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MacbethThe Transformation Of Lady Macbeth Essay Research

Macbeth-The Transformation Of Lady Macbeth Essay, Research Paper

Due to the ruthless and murderous actions taken in order to fulfill her yearning for power, Lady MacBeth, of Shakespeare s tragedy, MacBeth, suffers from emotional turmoil. At the play begins, she is a motivated, power-hungry woman with no boundaries, but as the play moves on, Lady MacBeth begins to fall further and further into a guilt-filled world, ending in her own suicide.

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After receiving the letter from her husband about the predictions of the three witches, Lady MacBeth dedicates herself to helping MacBeth become king. The witches had told MacBeth that he would soon become the Thane of Cawdor, and eventually the King of Scotland. When she learns that Duncan would be spending the night at their castle, she immediately decides to kill him. She mentions that her husband was not ruthless by nature, and that even if he wanted something so badly, he would not cheat to get it. She sees this as a character flaw. However, Lady MacBeth does not have that problem. In fact, her goal is to get MacBeth to feel as she does. She does so by questioning his manhood in saying:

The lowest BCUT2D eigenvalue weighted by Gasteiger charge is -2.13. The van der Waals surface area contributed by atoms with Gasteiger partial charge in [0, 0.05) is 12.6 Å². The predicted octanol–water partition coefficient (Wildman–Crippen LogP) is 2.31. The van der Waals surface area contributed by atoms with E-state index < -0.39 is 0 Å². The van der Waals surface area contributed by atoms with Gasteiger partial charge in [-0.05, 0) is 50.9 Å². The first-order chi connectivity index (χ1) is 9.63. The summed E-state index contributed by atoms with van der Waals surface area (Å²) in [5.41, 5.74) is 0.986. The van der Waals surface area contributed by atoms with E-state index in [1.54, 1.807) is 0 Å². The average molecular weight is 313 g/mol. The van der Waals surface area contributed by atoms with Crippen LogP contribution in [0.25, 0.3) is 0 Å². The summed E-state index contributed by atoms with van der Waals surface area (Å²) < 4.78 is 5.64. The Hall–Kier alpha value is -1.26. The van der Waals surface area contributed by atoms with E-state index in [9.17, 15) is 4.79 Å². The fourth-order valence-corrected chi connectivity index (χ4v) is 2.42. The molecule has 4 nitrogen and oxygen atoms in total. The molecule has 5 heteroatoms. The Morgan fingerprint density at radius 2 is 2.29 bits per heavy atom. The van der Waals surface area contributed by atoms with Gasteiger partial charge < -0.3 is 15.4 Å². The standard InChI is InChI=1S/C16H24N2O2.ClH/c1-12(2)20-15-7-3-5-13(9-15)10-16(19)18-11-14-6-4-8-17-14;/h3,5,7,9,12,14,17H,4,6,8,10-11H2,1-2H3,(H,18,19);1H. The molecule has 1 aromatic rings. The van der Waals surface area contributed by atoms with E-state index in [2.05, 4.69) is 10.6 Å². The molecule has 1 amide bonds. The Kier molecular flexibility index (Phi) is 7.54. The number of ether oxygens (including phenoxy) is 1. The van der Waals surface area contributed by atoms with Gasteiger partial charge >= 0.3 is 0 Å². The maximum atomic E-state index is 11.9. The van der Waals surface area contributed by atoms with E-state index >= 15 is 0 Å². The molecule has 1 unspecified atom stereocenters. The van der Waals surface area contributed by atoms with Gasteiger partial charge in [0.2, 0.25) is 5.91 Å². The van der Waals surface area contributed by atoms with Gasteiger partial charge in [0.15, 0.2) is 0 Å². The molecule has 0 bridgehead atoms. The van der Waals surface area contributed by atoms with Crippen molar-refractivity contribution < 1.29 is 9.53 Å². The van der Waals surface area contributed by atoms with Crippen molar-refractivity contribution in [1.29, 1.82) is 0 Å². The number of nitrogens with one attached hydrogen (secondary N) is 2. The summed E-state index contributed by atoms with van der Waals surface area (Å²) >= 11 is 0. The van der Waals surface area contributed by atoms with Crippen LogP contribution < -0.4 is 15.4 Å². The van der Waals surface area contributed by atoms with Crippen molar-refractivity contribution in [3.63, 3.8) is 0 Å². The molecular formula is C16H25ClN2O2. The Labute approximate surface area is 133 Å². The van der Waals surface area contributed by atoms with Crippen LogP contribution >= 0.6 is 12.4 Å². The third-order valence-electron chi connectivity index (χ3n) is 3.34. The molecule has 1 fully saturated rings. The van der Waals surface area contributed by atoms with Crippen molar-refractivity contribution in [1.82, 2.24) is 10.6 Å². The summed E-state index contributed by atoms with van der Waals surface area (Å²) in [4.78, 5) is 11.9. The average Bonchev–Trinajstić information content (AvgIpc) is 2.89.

Art thou afeard

To be the same in thine own act and valor Which thou esteem’st the ornament of life, And live a coward in thine own esteem, Letting “I dare not” wait upon “I would,” Like the poor cat i’ th’ adage? (I, vii, 40-46).

“She feels in an instant that everything is at stake, and ignoring the point, overwhelms him with indignant and contemptuous personal reproach.” (Bradley, 81.) She seems to welcome the darkness into her when she says, “Come, you spirits that tend on mortal thoughts / Unsex me here, and fill me, from crown to toe / Top-full of direst cruelty.” (I, v, 44). Lady MacBeth takes control of the situation involving Duncan by pushing her husband into wanting to commit the murder. The plan is derived to kill the king in his sleep and blame it on his servants. Although MacBeth does not condone this activity outright, he does not condemn it either. And, so it is settled, MacBeth is to kill Duncan. Excited by the part she takes in the plot, Lady MacBeth waits anxiously as her husband kills the king. Lady MacBeth cannot commit the murder herself because of a slight resemblance Duncan has to her father. This trace of emotion was important because it shows a humane side to the seemingly cold-hearted Lady MacBeth.